- Hunts Office revealed the results of their commuter survey to find out just what people are missing about travelling to work.
- The results indicate that more women than men are feeling stressed by working from home and a third of people are working longer hours.
- Experts provide insights on ways to increase productivity by using the commute time absence to upskill and unwind.
69 per cent of UK workers are missing the commute as a result of working from home under the COVID-19 pandemic restrictions, Hunt’s Office has revealed.
The office furniture experts surveyed 800 UK workers to find out just how much the absence of a commute is affecting working habits, mood and motivation.
The survey revealed that the lack of commuting has had a negative impact on people’s general wellbeing, with almost 19 per cent of workers feeling more stressed, 42 per cent feeling less motivated to wake up in the morning and 13 per cent finding it difficult to wind down at the end of a hard day.
46.63% of respondents spend more time in bed now they do not have to commute, of that 50.54% are women compared to 41.25% to that of men.
David Price, CEO of Health Assured said ‘For many, the morning and evening commutes are a time to be alone with their thoughts where the mind can reset and focus on processing the day ahead or the events just passed. Finding a seat on an empty train, pulling out an e-book and spending some time just being mindful and calm is something that many people have missed since the pandemic.’
Price suggests that people should continue to wake up as if they still have a commute and use this time to take a long walk or run before heading home for a refreshing shower, getting into work clothes and logging in for the day ahead. He says that, when combined with a tea or coffee, this activity can help workers to ‘get their head in gear and ready for the day ahead’. He notes that getting out and moving more can also reduce the risk of musculoskeletal disorders developing.
There are many reasons why people are missing the commute, with more women missing the daily commute than men at 69.98% and almost a quarter of women miss chatting to someone (24.19%) on the way to work compared to only 18.40% of men.
62.51% of respondents are missing out on having a takeout breakfast or coffee on their commute, a quarter of workers miss the ‘me time’ travelling afforded them, 10 per cent miss and 45 per cent miss listening to music on their journey to work.
According to the survey, nine per cent of workers use the daily commute to learn something new. However, with more time than ever, many business experts are urging their people to use this time to upskill.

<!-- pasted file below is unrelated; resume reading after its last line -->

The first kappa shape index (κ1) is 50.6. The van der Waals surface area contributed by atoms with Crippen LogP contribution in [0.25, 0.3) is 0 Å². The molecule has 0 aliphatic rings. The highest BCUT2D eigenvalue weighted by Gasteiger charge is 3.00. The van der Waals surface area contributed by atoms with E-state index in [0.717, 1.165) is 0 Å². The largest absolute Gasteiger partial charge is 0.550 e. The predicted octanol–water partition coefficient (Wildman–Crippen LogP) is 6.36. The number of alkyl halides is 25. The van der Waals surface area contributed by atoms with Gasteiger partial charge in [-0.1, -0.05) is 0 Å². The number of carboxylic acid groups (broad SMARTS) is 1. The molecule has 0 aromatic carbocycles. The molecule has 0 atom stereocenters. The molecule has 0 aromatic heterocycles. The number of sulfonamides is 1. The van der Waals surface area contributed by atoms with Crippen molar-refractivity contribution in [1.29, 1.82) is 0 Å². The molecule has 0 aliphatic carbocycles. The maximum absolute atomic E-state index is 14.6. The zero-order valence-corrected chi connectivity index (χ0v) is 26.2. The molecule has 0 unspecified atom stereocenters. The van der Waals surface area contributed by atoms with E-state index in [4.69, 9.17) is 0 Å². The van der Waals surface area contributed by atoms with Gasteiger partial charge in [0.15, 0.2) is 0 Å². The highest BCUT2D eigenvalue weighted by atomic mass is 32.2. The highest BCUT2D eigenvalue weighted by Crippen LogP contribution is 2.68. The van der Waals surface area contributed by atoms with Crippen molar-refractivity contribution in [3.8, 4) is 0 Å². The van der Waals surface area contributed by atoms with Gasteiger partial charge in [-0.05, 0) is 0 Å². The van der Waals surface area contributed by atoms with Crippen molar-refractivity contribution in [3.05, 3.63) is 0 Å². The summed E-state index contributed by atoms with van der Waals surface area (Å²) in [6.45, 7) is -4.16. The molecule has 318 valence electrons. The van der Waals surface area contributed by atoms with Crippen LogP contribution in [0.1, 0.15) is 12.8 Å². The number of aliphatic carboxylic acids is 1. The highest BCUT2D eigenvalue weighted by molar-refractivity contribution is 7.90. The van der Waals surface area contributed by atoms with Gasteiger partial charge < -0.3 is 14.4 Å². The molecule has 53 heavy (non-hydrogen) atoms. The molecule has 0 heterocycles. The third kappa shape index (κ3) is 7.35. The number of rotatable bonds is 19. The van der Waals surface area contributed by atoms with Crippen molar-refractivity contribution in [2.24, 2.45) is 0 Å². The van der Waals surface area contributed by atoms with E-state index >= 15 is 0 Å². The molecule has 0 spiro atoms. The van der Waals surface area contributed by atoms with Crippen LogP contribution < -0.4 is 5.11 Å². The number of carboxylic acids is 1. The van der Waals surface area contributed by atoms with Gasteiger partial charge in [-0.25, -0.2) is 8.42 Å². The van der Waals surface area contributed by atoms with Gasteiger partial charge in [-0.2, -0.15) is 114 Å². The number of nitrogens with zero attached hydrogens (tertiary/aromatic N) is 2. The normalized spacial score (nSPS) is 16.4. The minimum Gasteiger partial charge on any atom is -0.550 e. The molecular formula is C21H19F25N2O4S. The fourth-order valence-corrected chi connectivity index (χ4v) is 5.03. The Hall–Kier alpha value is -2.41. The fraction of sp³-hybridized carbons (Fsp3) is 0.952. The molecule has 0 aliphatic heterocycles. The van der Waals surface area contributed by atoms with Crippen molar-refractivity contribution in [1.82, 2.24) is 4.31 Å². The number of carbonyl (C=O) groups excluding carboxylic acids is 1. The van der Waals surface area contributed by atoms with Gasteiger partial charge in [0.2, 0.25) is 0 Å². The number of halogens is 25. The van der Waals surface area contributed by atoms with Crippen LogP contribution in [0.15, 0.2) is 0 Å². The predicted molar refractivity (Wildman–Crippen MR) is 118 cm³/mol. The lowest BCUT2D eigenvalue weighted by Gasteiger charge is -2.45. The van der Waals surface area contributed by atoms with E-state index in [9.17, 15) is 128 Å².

Darren Hockley, Managing Director of eLearning provider, DeltaNet International, said: ‘The commute is a great time to learn a new skill or brush up on some work-related training. After all, employees who are willing to develop new skills and/or improve their existing skill set are more likely to be highly valued by employers, giving you a competitive edge when it comes to securing jobs or promotions.’
He suggests using mobile learning apps, listening to podcasts or audiobooks, or taking an online training course to ensure that people don’t fall behind during this period of home working. He points out that making this effort could ensure many are better equipped to keep up with the fast pace of changes organisations can expect in 2021 and could also improve personal wellbeing by giving an increased self-esteem, feelings of hope and purpose.
Working from home, many workers have also revealed that they have developed new physical conditions with almost half of respondents saying they have felt a sore back since working from home (47%). 30% of respondents have felt their eyesight worsening, other respondents reported on having felt migraines and tiredness, where 32.13% of respondents have felt a sore neck.
As the work from home orders are expected to continue for several more months, and with many businesses opting to continue to implement flexible working, it is encouraged that people invest in their home working. Hunts Office provides affordable, professional office furniture that can be repositioned at home to create a motivational workplace.
As the surveyed showed the future of working has been changed with 37.13% of respondents would prefer to work split hours between work and home.
You can see the full breakdown of the survey here: https://www.huntsoffice.co.uk/insights/how-a-lack-of-commuting-is-affecting-uk-workers
About Hunts Office
30 years ago Egon Hunt acquired second hand office furniture through a commercial clearance he was employed to carry out. He stored it in his shed, it was advertised in the local newspaper, and within a week – it was all sold.
Realising the potential, Hunts has since cherry picked the very best in the industry – alongside nurturing and developing fresh talent. The Hunts team has been built on a core of integrity, passion, innovation and fun. Striving to transform the way we work today and into the future.
Hunts Office has evolved into a consultancy driven furniture provider – on hand to attract and inspire like minded businesses who value their people and believe workspace matters.
For more information, please contact Hannah.firstname.lastname@example.org